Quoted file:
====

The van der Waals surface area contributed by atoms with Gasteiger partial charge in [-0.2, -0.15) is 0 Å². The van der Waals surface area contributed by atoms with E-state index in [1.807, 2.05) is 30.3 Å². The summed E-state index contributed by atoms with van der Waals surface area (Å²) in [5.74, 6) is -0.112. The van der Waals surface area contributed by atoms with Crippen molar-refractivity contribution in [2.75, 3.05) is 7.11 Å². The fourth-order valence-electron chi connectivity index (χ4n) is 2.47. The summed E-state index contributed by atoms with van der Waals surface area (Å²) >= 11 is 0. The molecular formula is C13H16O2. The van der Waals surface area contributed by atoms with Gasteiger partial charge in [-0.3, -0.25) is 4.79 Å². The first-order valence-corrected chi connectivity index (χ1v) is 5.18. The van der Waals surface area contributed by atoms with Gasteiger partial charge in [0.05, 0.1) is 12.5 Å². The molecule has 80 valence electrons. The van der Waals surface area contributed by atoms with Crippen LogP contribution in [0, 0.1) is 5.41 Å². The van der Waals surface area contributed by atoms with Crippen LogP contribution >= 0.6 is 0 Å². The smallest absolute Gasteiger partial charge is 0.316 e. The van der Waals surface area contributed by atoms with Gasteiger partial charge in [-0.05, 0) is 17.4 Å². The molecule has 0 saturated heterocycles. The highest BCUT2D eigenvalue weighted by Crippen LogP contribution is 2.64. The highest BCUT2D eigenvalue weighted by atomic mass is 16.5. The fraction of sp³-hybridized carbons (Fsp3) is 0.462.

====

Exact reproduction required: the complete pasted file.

The van der Waals surface area contributed by atoms with Gasteiger partial charge in [-0.2, -0.15) is 0 Å². The van der Waals surface area contributed by atoms with E-state index in [1.807, 2.05) is 30.3 Å². The summed E-state index contributed by atoms with van der Waals surface area (Å²) in [5.74, 6) is -0.112. The van der Waals surface area contributed by atoms with Crippen molar-refractivity contribution in [2.75, 3.05) is 7.11 Å². The fourth-order valence-electron chi connectivity index (χ4n) is 2.47. The summed E-state index contributed by atoms with van der Waals surface area (Å²) >= 11 is 0. The molecular formula is C13H16O2. The van der Waals surface area contributed by atoms with Gasteiger partial charge in [-0.3, -0.25) is 4.79 Å². The first-order valence-corrected chi connectivity index (χ1v) is 5.18. The van der Waals surface area contributed by atoms with Gasteiger partial charge in [0.05, 0.1) is 12.5 Å². The molecule has 80 valence electrons. The van der Waals surface area contributed by atoms with Crippen LogP contribution in [0, 0.1) is 5.41 Å². The van der Waals surface area contributed by atoms with Crippen LogP contribution >= 0.6 is 0 Å². The smallest absolute Gasteiger partial charge is 0.316 e. The van der Waals surface area contributed by atoms with Gasteiger partial charge in [-0.05, 0) is 17.4 Å². The molecule has 0 saturated heterocycles. The highest BCUT2D eigenvalue weighted by Crippen LogP contribution is 2.64. The highest BCUT2D eigenvalue weighted by atomic mass is 16.5. The fraction of sp³-hybridized carbons (Fsp3) is 0.462.